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The Autoimmunity’s Footprint in Pediatrics: Type 1 Diabetes, Coeliac Disease, Thyroiditis
The present case report aims to describe and discuss the approach for the management of difficult endotracheal intubation in an adult with Down syndrome undergoing cataract surgery. A 26-year-old female with Down syndrome and a validated diagnosis of cataract requiring surgery was examined in order to assess the degree of difficulty of endotracheal intubation. Patients with Down syndrome have characteristic craniofacial abnormalities which require a thorough pre-operative assessment to anticipate and prepare for a difficult endotracheal intubation. Before the surgery, a series of clinical and paraclinical examinations were conducted. Although cataract surgery generally requires loco-regional anesthesia, in our case it was performed under general anesthesia. Indicators of potentially difficult intubation were macroglossia, prognathism, short neck, limited degree of head extension and obesity. The pre-operative examinations, which revealed a high degree of endotracheal intubation, allowed the anesthetist to achieve a better peri- and intra-operative management of the patient.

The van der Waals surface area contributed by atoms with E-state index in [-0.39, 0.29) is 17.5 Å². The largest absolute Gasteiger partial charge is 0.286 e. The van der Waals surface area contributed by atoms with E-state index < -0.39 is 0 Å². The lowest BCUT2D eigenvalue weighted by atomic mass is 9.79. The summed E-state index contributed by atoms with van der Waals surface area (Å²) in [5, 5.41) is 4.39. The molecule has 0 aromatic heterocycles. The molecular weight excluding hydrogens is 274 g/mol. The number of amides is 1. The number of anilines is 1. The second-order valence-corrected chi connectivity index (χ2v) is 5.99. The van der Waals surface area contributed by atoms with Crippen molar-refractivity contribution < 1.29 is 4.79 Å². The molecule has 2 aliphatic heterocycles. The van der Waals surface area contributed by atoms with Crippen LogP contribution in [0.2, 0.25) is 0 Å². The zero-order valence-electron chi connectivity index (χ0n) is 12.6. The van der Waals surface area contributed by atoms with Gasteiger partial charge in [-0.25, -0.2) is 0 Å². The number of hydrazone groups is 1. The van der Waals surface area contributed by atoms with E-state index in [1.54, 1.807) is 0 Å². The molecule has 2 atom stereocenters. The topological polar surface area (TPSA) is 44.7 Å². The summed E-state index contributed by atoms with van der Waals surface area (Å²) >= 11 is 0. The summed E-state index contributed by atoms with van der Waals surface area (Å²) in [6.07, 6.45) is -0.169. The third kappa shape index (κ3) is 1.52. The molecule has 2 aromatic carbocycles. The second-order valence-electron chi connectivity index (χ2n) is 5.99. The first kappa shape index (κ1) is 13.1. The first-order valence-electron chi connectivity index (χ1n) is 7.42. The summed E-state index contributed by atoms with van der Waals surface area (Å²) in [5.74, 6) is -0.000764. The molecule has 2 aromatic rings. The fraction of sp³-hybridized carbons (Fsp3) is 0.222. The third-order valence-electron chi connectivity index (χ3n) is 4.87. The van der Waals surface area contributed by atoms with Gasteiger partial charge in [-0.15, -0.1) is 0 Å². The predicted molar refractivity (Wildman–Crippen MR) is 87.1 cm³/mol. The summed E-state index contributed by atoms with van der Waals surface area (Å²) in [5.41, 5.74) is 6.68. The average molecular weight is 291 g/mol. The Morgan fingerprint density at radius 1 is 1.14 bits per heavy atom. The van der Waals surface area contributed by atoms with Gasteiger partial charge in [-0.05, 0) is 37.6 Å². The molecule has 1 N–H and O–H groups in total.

Keywords: children, type 1 diabetes, autoimmunity, coeliac disease, thyroiditis